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Athlete warming and stretching, Las Vegas

Sports are a fun and exciting way to get healthy, exercise, and socialize. However, as healthy as exercise is for the health of your muscles and organs, certain sports pose a risk to your spine. Here are some tips for keeping your spine safe during vigorous activities.




Make sure to warm up for several minutes leading up to intense activity. For any sport, stretch the specific muscles involved in the activity, but also make sure to do stretches and warm-up activities that stretch muscles in the upper and lower back and the hamstrings and quadriceps. Increase your circulation gradually by starting slow and working up to your full speed or intensity.

Use Proper Equipment

Whether you’re biking or bowling, the equipment you use can strain your back if it is not sized for your frame. When lifting weights, do not attempt to lift more than you’re sure you can handle, and have an expert at your gym make sure your form is correct. If you have had a history of back injury, doing more reps at a lighter weight will give you good results without causing additional damage.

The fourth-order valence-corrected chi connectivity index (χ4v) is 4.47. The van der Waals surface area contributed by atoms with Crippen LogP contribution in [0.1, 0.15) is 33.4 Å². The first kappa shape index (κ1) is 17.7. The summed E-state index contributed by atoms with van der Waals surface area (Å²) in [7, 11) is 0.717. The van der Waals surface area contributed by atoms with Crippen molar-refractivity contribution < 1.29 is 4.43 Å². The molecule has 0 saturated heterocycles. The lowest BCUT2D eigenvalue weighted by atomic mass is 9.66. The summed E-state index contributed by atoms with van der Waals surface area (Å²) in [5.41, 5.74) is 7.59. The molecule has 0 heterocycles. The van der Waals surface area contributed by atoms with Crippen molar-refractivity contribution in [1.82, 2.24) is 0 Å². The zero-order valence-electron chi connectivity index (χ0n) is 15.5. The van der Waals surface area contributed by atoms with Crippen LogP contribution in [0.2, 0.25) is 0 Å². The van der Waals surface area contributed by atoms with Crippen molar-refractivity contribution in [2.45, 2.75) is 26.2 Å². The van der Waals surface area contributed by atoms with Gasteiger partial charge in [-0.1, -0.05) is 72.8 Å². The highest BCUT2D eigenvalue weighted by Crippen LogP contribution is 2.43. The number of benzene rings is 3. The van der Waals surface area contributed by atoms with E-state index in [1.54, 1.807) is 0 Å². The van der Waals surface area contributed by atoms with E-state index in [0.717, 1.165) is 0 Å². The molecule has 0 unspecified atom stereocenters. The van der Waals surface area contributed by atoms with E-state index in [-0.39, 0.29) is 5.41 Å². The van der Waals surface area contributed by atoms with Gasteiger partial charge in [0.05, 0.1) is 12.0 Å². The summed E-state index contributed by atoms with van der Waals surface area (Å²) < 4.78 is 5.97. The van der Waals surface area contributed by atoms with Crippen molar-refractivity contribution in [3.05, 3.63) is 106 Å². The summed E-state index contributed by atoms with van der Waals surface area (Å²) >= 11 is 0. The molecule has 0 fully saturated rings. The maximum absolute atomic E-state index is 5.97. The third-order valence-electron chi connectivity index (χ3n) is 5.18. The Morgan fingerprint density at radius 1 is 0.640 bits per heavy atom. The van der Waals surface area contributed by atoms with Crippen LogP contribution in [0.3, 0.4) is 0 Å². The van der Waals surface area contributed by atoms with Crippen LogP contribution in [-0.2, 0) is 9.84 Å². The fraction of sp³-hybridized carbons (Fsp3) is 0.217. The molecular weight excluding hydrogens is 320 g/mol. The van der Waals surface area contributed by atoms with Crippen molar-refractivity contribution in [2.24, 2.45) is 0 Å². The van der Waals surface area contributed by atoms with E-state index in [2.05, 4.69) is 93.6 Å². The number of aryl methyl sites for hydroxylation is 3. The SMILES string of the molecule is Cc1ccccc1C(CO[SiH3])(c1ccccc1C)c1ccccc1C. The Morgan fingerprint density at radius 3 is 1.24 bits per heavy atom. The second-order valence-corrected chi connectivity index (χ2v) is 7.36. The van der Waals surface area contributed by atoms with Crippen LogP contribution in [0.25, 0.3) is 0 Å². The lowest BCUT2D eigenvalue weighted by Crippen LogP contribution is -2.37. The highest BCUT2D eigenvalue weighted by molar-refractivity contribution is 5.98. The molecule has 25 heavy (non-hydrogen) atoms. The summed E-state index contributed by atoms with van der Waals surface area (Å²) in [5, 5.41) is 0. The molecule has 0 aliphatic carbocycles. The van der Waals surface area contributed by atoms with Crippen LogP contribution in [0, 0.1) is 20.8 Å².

Engage Your Whole Body

You probably already know that you should lift heavy objects with your legs and not your back. This applies to just about any activity in which you bend over, whether you’re placing a golf ball or swinging low in a game of tennis. Use the strength in your arms, legs, and core to avoid stressing your back muscles.

Use Shock Absorbers

If you are a runner or a bicyclist, shock-absorbing materials in your shoes or seat are vital. Those who suffer from back pain should try to stay on softer surfaces and trails; you should also do frequent, short bursts of activity, instead of longer ones.

Staying healthy involves practicing caution, even during your favorite sports and pastimes. If you have a history of spinal injury, talk to a specialist to determine if a specific exercise can be modified to fit your needs. To learn more or schedule an appointment with a spine expert, contact the Spine Institute of Nevada by calling 702-239-3787.